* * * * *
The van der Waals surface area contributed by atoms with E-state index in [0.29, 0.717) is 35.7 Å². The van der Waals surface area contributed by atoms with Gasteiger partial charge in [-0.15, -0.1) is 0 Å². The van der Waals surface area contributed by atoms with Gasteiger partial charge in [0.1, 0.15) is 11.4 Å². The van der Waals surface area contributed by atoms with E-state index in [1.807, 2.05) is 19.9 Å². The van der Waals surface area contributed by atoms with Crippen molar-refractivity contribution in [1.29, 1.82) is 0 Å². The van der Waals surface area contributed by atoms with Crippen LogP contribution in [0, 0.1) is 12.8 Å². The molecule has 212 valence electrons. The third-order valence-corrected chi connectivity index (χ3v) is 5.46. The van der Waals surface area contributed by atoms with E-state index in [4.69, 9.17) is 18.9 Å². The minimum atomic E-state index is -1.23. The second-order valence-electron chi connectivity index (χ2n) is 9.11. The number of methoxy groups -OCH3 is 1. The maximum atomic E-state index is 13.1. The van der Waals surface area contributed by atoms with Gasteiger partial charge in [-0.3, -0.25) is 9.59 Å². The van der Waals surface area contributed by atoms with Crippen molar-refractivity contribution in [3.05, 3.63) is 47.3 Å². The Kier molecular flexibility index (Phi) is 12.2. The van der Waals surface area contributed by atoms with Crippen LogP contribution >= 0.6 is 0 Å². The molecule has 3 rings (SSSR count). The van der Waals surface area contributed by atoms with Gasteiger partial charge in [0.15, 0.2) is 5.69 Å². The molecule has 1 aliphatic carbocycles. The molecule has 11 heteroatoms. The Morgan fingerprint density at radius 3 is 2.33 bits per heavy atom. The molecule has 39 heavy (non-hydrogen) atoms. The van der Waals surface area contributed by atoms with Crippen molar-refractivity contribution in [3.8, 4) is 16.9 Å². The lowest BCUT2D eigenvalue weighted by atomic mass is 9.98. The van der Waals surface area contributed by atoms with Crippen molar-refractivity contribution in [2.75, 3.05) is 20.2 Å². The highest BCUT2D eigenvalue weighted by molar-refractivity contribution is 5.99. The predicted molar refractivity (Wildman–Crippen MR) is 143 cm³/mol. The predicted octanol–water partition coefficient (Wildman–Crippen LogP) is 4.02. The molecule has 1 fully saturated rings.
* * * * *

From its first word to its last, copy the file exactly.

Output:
The van der Waals surface area contributed by atoms with E-state index in [0.29, 0.717) is 35.7 Å². The van der Waals surface area contributed by atoms with Gasteiger partial charge in [-0.15, -0.1) is 0 Å². The van der Waals surface area contributed by atoms with Gasteiger partial charge in [0.1, 0.15) is 11.4 Å². The van der Waals surface area contributed by atoms with E-state index in [1.807, 2.05) is 19.9 Å². The van der Waals surface area contributed by atoms with Crippen molar-refractivity contribution in [1.29, 1.82) is 0 Å². The van der Waals surface area contributed by atoms with Crippen LogP contribution in [0, 0.1) is 12.8 Å². The molecule has 212 valence electrons. The third-order valence-corrected chi connectivity index (χ3v) is 5.46. The van der Waals surface area contributed by atoms with E-state index in [4.69, 9.17) is 18.9 Å². The minimum atomic E-state index is -1.23. The second-order valence-electron chi connectivity index (χ2n) is 9.11. The number of methoxy groups -OCH3 is 1. The maximum atomic E-state index is 13.1. The van der Waals surface area contributed by atoms with Gasteiger partial charge in [-0.3, -0.25) is 9.59 Å². The van der Waals surface area contributed by atoms with Crippen molar-refractivity contribution in [3.05, 3.63) is 47.3 Å². The Kier molecular flexibility index (Phi) is 12.2. The van der Waals surface area contributed by atoms with Crippen LogP contribution >= 0.6 is 0 Å². The molecule has 3 rings (SSSR count). The van der Waals surface area contributed by atoms with Gasteiger partial charge in [0.15, 0.2) is 5.69 Å². The molecule has 1 aliphatic carbocycles. The molecule has 11 heteroatoms. The Morgan fingerprint density at radius 3 is 2.33 bits per heavy atom. The molecule has 39 heavy (non-hydrogen) atoms. The van der Waals surface area contributed by atoms with Crippen molar-refractivity contribution in [3.8, 4) is 16.9 Å². The lowest BCUT2D eigenvalue weighted by atomic mass is 9.98. The van der Waals surface area contributed by atoms with Crippen molar-refractivity contribution in [2.75, 3.05) is 20.2 Å². The highest BCUT2D eigenvalue weighted by molar-refractivity contribution is 5.99. The predicted molar refractivity (Wildman–Crippen MR) is 143 cm³/mol. The predicted octanol–water partition coefficient (Wildman–Crippen LogP) is 4.02. The molecule has 1 fully saturated rings.